In practice, this would mean deploying a coherent approach to intervention throughout life by providing high-quality early education, comprehensive training throughout adult life, income and skills support to help people make the transition between jobs, and perhaps even a universal basic income. But it wouldn’t stop there, because, when all is said and done, there is more to life than money. The key role of the state should be to support people, helping them to have meaningful lives.
However, we also need to face up to the big global challenges of dealing with concentration of wealth, international tax and competition issues, the mobility of tax bases, labour rights and regulatory standards. We need to ensure that globalisation is based on international rules that are respected. We have to create trade agreements that are comprehensive and, crucially, also inclusive. We must hold global firms to higher standards of responsible business conduct. OECD work on taxes, responsible business conduct, due diligence and anti-corruption will be key to ensuring better functioning global rules.
To restore the faith and trust of people in the role of governments, a priority for an empowering state must be to focus on the bottom 40%, who risk being trapped in a cycle of deprivation and lack of opportunity. We need to deploy targeted policies to help these groups access quality education, healthcare and the benefits of innovation, finance, and entrepreneurship.
Of course, giving people the chance to make the most of these opportunities is reliant on a thriving business sector. The state has a role to play to “crowd in” financing in young and innovative sectors and in investing in basic R&D that will see positive spillovers into countless other domains. We also need policies which support the diffusion of innovation through the economy, ensuring a level playing field for incumbents and challenger firms, enabling small companies to access finance, technology and high-quality skills.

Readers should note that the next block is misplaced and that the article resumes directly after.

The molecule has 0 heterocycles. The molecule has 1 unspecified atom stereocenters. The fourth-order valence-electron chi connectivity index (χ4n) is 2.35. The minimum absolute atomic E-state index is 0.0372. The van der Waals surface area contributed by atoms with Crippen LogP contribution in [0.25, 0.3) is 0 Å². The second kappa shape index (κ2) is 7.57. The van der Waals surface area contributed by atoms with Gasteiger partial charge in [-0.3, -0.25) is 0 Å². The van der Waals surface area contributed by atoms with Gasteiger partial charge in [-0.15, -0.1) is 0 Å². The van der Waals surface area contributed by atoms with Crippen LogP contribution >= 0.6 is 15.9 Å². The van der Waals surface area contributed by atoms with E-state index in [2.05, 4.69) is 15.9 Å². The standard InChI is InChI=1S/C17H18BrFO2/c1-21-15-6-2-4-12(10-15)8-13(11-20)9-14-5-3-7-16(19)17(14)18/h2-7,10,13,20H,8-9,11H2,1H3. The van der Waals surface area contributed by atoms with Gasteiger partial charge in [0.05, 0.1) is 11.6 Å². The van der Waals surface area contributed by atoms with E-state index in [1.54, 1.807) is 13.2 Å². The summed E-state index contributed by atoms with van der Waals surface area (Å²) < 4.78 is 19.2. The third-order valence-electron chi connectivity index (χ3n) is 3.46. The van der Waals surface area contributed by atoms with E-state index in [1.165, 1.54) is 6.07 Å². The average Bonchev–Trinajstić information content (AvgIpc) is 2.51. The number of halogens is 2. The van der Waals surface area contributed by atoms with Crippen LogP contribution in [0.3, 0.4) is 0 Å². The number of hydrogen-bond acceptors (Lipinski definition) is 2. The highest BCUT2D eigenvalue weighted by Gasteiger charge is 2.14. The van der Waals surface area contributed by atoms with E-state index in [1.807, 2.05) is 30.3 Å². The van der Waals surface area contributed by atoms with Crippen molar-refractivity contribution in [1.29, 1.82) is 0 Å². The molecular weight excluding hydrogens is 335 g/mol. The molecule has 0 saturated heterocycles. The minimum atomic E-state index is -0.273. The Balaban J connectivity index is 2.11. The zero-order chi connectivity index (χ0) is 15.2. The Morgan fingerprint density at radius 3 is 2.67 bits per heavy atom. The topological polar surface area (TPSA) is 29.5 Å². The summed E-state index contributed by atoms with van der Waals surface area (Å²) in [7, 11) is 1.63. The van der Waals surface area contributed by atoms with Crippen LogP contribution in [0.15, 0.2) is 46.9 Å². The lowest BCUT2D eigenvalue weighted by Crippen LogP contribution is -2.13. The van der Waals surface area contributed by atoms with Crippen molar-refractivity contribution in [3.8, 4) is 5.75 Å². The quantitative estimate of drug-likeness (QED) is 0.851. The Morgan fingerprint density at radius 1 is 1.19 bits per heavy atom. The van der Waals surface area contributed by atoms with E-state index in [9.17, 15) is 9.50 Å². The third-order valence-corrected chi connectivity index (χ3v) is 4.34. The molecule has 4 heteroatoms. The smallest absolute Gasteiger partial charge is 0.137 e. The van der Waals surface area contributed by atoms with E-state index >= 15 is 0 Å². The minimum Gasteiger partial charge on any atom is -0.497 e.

Adopting such an approach will require some changes to the way we design and implement policies, with particular care taken to avoid the entrenchment of vested interests. One aspect of this will be ensuring that policy recommendations take regional and local effects and circumstances fully into account. Regions and cities have a key role to play by adapting economy-wide policies to the characteristics of local communities, as well as by promoting local policies that enhance access to opportunities.
There is also a dire need to overcome traditional “silo-based” approaches to policymaking. This will require a renewed “whole-of- government” push, where different government departments, agencies and ministries work together to deliver joined-up solutions as part of a coherent systemic approach.
The challenge before us is clear. Succeeding in our endeavours will demand a new approach, where political parties, and leaders from civil society and business come together to recognise that the long-term prosperity of a society depends on the success of its individual parts.
Together we can make inclusive growth a reality.
New Approaches to Economic Challenges, at www.oecd.org/naec/
Future of productivity, at www.oecd.org/eco/the-future-of-productivity.htm
OECD (2015), In It Together: Why Less Inequality Benefits All, OECD Publishing, Paris
Ramos, Gabriela (2016), “The productivity and equality nexus” in OECD Yearbook 2016, OECD Publishing
This extract is the second half of a 2,200-word article under the same title that appeared on OECDInsights.org, 20 February 2017.
For the entire article, see http://oe.cd/1WL
With thanks to Shaun Reidy, Acting Coordinator of the OECD Inclusive Growth Initiative.
This article is part of Inclusive growth: The state of the debate 2017 published by the UK All-Party Parliamentary Group on Inclusive Growth in February.
OECD Forum 2017 issues